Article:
Mycotoxins are beginning to be the first thing investigated in poor performance or health situations. “We are beginning to understand which mycotoxins impact which production trait,” Hawkins says. More study is needed to determine the impact of different specie combinations. Also, the severity of a production impairment may be magnified by the mold species that incubated the mycotoxin.

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Harvest years compared

Hawkins is a little surprised at the forage test results being generated from last year’s crops. From excessively wet fields, drought-stressed and overly mature plants, 2019 saw it all.

“We are seeing an average of 8.5 mycotoxins per sample,” Hawkins says. The range is from three to 15, but five to eight different toxins per sample is the average for Alltech labs.

“We have a moderate to high risk for health issues around mycotoxins, but it hasn’t gotten as bad as we thought it would. We don’t really have a good explanation,” Hawkins says. “A lot of forage got exposed to a lot of wet weather, got harvested past maturity and didn’t ensile well. We still see some samples that are very risky – but not as often as we thought we might.”

Jeremy Runyan, business development director for Alliance Analytical, says DON levels in corn silage tested through their Coopersville, Michigan, laboratory were essentially the same at 2.43 parts per million (ppm) for the first half of 2020 versus 3.5 ppm DON during the first half of 2019. However, there were only 12 tests done thus far in 2020 compared to over 600 tests during the same timeframe last year.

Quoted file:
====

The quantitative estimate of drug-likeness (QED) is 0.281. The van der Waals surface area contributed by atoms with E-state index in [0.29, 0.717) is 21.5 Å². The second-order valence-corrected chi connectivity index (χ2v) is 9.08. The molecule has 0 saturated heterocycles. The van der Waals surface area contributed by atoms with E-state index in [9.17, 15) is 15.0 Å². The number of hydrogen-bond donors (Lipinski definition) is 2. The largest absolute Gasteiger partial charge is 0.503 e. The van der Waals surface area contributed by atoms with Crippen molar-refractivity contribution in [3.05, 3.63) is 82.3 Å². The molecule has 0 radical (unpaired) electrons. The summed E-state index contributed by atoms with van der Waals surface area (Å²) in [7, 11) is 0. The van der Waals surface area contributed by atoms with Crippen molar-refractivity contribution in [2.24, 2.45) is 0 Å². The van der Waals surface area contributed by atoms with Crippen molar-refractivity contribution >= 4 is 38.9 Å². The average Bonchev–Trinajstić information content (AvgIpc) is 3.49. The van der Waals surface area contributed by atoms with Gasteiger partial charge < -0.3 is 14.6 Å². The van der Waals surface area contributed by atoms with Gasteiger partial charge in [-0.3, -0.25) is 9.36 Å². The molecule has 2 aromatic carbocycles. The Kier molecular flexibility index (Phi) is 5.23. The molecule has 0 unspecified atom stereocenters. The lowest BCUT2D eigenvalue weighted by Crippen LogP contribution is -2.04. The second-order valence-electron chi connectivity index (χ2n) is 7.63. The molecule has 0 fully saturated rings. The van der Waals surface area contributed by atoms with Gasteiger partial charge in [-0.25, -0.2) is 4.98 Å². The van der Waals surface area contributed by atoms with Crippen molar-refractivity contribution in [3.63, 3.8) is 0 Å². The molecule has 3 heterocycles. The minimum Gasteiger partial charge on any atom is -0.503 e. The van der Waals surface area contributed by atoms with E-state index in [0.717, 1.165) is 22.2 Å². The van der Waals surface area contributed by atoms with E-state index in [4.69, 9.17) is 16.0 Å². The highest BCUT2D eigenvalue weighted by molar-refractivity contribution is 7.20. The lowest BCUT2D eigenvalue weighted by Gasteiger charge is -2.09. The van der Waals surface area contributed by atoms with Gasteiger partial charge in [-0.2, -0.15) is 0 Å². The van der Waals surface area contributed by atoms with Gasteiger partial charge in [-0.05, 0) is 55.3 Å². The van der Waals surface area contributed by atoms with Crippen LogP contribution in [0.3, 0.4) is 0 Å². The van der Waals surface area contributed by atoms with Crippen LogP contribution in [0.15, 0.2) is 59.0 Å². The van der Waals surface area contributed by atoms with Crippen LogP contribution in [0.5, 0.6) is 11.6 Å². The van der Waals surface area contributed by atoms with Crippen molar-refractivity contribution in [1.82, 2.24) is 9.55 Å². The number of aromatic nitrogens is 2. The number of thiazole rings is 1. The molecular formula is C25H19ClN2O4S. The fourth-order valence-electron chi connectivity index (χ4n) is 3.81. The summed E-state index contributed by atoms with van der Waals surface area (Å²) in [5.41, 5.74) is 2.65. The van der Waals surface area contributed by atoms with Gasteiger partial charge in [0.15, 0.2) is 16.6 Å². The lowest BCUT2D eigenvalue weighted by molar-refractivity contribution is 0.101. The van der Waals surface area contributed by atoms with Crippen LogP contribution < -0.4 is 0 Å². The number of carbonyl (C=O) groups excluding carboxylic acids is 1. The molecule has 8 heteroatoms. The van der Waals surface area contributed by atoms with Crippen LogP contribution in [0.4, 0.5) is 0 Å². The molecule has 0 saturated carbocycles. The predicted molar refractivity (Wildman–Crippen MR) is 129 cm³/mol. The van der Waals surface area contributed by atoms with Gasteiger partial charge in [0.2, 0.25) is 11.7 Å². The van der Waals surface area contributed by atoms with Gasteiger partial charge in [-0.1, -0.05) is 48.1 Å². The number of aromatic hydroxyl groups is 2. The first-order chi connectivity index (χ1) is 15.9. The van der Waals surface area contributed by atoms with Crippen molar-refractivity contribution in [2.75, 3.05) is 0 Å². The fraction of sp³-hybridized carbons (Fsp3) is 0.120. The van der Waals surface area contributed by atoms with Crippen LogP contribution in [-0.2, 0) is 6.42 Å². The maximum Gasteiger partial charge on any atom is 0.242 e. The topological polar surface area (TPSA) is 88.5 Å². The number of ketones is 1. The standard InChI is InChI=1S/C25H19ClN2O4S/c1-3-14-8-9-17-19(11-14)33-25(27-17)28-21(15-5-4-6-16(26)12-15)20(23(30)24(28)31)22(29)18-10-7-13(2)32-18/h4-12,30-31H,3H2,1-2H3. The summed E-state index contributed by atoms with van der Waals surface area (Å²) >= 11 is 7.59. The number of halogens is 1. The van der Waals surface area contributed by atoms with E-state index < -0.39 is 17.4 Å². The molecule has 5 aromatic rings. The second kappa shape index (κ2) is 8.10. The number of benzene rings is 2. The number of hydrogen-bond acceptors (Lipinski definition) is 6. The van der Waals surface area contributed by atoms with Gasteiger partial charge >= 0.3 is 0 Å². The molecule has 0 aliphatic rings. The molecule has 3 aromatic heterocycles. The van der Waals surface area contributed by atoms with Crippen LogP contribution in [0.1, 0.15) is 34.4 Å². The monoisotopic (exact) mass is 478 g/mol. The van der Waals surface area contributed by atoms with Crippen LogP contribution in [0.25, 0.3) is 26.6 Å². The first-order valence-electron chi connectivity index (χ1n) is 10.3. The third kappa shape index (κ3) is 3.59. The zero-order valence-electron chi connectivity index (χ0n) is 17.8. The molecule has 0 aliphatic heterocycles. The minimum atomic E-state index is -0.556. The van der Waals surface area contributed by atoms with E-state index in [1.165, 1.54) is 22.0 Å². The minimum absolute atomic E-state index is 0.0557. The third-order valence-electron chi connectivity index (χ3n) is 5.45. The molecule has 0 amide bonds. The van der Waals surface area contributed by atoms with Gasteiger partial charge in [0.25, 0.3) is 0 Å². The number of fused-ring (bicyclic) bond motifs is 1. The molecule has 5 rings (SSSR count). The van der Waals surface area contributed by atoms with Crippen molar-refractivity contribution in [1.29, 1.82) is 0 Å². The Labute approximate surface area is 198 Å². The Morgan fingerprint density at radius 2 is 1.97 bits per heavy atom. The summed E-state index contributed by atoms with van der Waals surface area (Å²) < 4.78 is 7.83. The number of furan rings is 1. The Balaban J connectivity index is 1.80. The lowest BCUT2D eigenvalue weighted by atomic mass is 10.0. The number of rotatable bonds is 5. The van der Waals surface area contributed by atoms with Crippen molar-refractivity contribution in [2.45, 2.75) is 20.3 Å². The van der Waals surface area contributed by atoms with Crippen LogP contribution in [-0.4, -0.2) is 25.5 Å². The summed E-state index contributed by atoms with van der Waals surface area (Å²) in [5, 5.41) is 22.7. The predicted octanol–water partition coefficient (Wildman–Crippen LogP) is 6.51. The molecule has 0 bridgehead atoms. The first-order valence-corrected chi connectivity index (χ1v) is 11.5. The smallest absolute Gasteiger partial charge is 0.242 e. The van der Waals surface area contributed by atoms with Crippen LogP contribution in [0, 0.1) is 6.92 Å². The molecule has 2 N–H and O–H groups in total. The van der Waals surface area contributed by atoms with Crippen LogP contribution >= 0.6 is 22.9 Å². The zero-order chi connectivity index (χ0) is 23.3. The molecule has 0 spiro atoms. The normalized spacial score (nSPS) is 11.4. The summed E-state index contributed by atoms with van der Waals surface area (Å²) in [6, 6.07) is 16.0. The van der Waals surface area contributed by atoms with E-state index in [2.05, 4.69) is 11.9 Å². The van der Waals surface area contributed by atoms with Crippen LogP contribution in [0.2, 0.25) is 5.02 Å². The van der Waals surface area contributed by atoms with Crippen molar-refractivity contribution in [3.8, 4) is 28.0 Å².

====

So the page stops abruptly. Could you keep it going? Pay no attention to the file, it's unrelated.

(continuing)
“A lot of corn silage was already frozen going into the pile,” Runyan says. “Because it wasn’t fermenting as well, the mold has potential to grow at a higher rate. The high dry matter creates a different set of problems and may have allowed for more air entrapment in the bunker.”

Mycotoxin management tools

Experts agree that the first tool in managing mycotoxins is routine testing and more frequent testing when there is a wet harvest.

Binders disable contaminants by trapping them in a clay or other porous material through adsorption. DON, which is structure flat, becomes trapped between layers of binding material, much like a burger in a bun. A good binder will box off the flat-shaped aflatoxins and most endotoxins. Mycotoxins which are more rounded require different binding materials.

According to Hawkins, mycotoxin management tools can be effective or not, depending on the type of toxin, binder and amount used. Straight clay types are inexpensive, used in large quantities, but are only good against a handful of mycotoxins and not effective against DON. Multiple-ingredient binders yield more complete results. Enzymatic action products are complex and work best in ideal environments but, in the real world, ideal environments are rare. He says various research both supports and detracts from adding binders to forages.

Along with good packing and sealing to the bunk or bag, a good preservative helps reduce molds that give mycotoxins a conducive growing environment.

“You can’t stop mycotoxins, but you can slow them down by reducing the presence of yeast and molds through forage treatment, especially in years where there is a lot of crop stress,” Armstrong says.

“Everybody needs to understand what risk they have on their farm, and in order to do that, you have to test,” Hawkins says. “At the end of the conversation, this is the question: ‘How much is this mycotoxin costing me? And if I use a product, how much will it make me?’”  end mark

Bev Berens is a freelance writer in Holland, Michigan.

PHOTO: Photo by Ray Merritt.